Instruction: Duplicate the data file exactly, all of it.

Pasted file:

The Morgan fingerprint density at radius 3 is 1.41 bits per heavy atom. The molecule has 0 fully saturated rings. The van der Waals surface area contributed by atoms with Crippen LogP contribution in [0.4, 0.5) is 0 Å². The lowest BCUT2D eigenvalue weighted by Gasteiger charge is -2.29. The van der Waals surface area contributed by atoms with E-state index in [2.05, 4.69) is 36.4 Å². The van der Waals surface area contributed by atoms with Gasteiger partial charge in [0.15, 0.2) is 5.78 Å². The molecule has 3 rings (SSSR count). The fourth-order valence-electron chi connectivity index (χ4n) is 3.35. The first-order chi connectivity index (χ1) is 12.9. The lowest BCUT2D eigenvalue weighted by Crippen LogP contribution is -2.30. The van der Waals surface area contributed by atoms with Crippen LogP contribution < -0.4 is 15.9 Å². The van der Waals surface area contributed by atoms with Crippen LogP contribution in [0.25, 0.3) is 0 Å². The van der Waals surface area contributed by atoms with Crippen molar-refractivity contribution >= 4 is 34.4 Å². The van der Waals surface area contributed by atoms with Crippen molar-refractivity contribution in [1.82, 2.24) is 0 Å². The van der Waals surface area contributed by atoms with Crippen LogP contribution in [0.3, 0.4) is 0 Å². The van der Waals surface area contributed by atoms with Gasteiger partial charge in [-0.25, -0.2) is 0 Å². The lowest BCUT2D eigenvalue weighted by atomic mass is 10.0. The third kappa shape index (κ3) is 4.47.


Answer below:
The Morgan fingerprint density at radius 3 is 1.41 bits per heavy atom. The molecule has 0 fully saturated rings. The van der Waals surface area contributed by atoms with Crippen LogP contribution in [0.4, 0.5) is 0 Å². The lowest BCUT2D eigenvalue weighted by Gasteiger charge is -2.29. The van der Waals surface area contributed by atoms with E-state index in [2.05, 4.69) is 36.4 Å². The van der Waals surface area contributed by atoms with Gasteiger partial charge in [0.15, 0.2) is 5.78 Å². The molecule has 3 rings (SSSR count). The fourth-order valence-electron chi connectivity index (χ4n) is 3.35. The first-order chi connectivity index (χ1) is 12.9. The lowest BCUT2D eigenvalue weighted by Crippen LogP contribution is -2.30. The van der Waals surface area contributed by atoms with Crippen LogP contribution < -0.4 is 15.9 Å². The van der Waals surface area contributed by atoms with Crippen LogP contribution in [0.25, 0.3) is 0 Å². The van der Waals surface area contributed by atoms with Crippen molar-refractivity contribution >= 4 is 34.4 Å². The van der Waals surface area contributed by atoms with Crippen molar-refractivity contribution in [1.82, 2.24) is 0 Å². The van der Waals surface area contributed by atoms with Crippen LogP contribution in [0.3, 0.4) is 0 Å². The van der Waals surface area contributed by atoms with Gasteiger partial charge in [-0.25, -0.2) is 0 Å². The lowest BCUT2D eigenvalue weighted by atomic mass is 10.0. The third kappa shape index (κ3) is 4.47.